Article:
What to do with frozen blueberries

I had lots of good reasons for buying frozen blueberries whenever it was that I bought them, but I didn’t end up using them until this week.

blueberry muffinsReasons like…

1. Fresh blueberries can be expensive.

2. The frozen ones were organic and Canadian.

3. Blueberries are good for you.

4. Even though I buy fresh blueberries all the time, we go through them quickly.

But it kind of defeats the purpose to buy food, and not use it. I decided to use the blueberries to bake something that would be good with a cup of tea. I googled blueberry cakes and muffins, and the first few recipes I found didn’t appeal to me – or if they did, I didn’t have the right ingredients. So I turned to my well-used copy of Norene Gilletz’s MealLeaniYumm, and I’m happy to say that her recipe for blueberry muffins is also online (scroll down once you click on the link). Her recipes are always good!

I didn’t bother with the streusel topping, and I used gluten-free flour (a cup-for-cup type). Aside from that, I followed the recipe pretty much as she wrote it. I included the optional orange rind in greater quantity than Norene recommends. I think it adds a lot of flavour.

The muffins are moist and tasty, even better on Day 2.

I learned a few things as well.

1. There’s a trick (or two) to using frozen berries so that they don’t stain the whole batter. I rinsed and dried mine as per the instructions on the King Arthur flour website.

2. Yahoo! answers recommends dusting the frozen berries in flour first, which is also recommended in the recipe. So my bases were covered! In addition, I banged the still-sealed bag on the counter a couple of times before I opened it, to break up the berries.

2. I realized after I started making the recipe that my baking powder was well past its expiry date. But, thanks to bakingbites.com, I now know that you can test baking powder for freshness by adding a teaspoonful to warm water. Magic!

To my great surprise, the mixture bubbled and fizzed even though the baking powder was best before… a year ago. I went ahead and used it, but I think it’s time to get a new container.






Red Lentil Soup

With minus-double-digit weather outside, and a sore throat that’s lasted a full week, it was an easy choice for me to decide to make red lentil soup a couple of days ago.

It’s definitely a winter soup, thick and warming. Sometimes I like to purée it with an immersion blender, but this time I was happy to leave it chunky. It wasn’t very pretty, though, so I’m just including a picture of the vegetables.

vegs for soup

I have three go-to red lentil soup recipes, but this time used them only for inspiration. I referred to them to make sure my proportions of lentils, water and vegetables were on target.  The recipes I usually use are the Lemon-Lentil Soup from The Organic Kosher Cookbook, by Aviva Allen; Red Lentil, Vegetable & Barley Soup from MealLeaniYumm! by Norene Gilletz; and Lentil Vegetable Soup from Simply HeartSmart Cooking by Bonnie Stern.

This is the version I came up with a couple of days ago, inspired by my favourite soup recipes and the ingredients in my kitchen:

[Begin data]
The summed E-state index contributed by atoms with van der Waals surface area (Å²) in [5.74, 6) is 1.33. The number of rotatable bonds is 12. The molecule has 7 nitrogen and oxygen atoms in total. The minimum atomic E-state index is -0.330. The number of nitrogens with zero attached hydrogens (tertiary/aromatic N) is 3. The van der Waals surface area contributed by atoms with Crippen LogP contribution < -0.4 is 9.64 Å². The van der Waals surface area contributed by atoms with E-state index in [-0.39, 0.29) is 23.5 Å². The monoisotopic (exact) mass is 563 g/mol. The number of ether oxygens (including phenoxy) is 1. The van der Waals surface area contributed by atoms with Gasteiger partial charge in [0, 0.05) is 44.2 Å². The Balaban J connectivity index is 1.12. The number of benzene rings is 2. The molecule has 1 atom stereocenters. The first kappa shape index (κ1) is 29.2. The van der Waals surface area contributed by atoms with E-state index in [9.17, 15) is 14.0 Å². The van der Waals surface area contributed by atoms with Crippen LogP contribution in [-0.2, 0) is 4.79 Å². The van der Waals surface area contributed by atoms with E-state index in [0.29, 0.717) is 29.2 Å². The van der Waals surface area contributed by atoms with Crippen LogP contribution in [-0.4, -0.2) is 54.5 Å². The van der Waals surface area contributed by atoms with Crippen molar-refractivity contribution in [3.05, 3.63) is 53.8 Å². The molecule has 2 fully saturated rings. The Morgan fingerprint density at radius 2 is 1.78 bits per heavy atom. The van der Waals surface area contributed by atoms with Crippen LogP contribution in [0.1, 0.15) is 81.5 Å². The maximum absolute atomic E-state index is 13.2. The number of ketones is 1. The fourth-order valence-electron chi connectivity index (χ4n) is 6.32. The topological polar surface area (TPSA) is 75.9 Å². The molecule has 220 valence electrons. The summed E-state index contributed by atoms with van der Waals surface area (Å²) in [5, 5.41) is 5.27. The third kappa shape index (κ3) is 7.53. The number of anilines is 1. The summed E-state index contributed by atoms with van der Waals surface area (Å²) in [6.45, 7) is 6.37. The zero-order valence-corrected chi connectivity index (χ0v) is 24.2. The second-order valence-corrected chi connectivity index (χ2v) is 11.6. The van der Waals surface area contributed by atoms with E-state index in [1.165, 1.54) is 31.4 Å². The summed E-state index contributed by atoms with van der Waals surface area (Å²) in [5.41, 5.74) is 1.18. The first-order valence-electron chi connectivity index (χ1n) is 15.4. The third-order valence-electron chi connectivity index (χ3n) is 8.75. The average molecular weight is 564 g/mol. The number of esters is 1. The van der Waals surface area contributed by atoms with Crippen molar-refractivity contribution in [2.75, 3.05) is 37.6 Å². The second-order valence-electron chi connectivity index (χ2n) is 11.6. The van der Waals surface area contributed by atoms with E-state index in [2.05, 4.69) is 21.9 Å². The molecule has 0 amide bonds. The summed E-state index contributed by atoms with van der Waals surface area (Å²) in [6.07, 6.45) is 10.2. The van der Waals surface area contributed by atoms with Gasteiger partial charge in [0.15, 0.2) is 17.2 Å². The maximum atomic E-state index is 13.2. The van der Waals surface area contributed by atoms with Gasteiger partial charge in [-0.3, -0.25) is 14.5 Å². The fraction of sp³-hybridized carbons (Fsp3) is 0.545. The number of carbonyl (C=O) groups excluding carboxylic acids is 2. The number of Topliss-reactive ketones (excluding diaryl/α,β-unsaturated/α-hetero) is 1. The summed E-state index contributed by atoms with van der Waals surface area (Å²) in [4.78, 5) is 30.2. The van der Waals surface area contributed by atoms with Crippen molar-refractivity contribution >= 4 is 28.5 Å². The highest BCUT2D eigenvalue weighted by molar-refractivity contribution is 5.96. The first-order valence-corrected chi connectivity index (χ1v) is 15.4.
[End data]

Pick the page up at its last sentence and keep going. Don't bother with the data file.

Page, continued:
Red Lentil Soup

2 tbsp. olive oil

3 shallots, chopped

2 cloves garlic, minced

2 stalks celery

1 1/2 cups baby carrots, cut in pieces

1 yellow squash

2 cups red lentils, rinsed

8 cups of water

basil, oregano and thyme to taste

2 tbsp. fresh parsley

salt and pepper to taste

1. Sauté onion and garlic until just starting to brown.

2. Add the rest of the vegetables, and stir together.

3. Add lentils, water and spices.

4. Bring to boil, then turn down heat, and simmer 30 minutes.

5. Add parsley, and cook five more minutes.

6. Add salt and pepper to taste.

Enjoy! (It’s even better the next day.)

Chocolate Sunday – Do you believe in chocolate?

Last weekend, I ran into cookbook author and Canadian Jewish News contributor Norene Gilletz at a wedding. I’ve joined her Facebook group and have been posting links on it to my food-related blog entries. We’d only met a few times, but when I re-introduced myself, she knew right away who I was. “Chocolate Sunday!” she said.


Double fudge euro tarts are one of the decadent chocolate treats for sale at Loblaws on Carlton St., in Toronto’s former Maple Leaf Gardens.

Of all the blog posts I’ve written, the “Chocolate Sunday” entries seem to be the most popular.

I’ve spent the last couple of days at a social media workshop at Ryerson University, where the instructor, Kris Alexander, told us, among other things, that “everyone has something they believe in.”

He urged us to think about our ideas – whether it’s a business or product we want to promote, or in my case a subject I’m blogging about – before focusing on which social media platforms would best serve our needs.

So I’ve been thinking about chocolate, and about blogging on the subject of chocolate. I have new ideas now about how to develop that theme.

And I found myself wondering in the middle of class, do I “believe” in chocolate? I hadn’t actually thought of it in those terms, but I found it to be an interesting question. Here are some reasons why I’m enthused about chocolate:

1. A decadent chocolate truffle is an affordable indulgence, compared to – say – a new outfit.

2. Dark chocolate has antioxidant effects.

3. Chocolate contains contains phenylethylamine, a “mild mood elevator,” according to Psychology Today online.

4. Chocolate has all kinds of positive associations, from the comfort implicit in a snack of milk and chocolate chip cookies, to the chocolate factory scene in one of the top episodes of the 1950s sitcom I Love Lucy.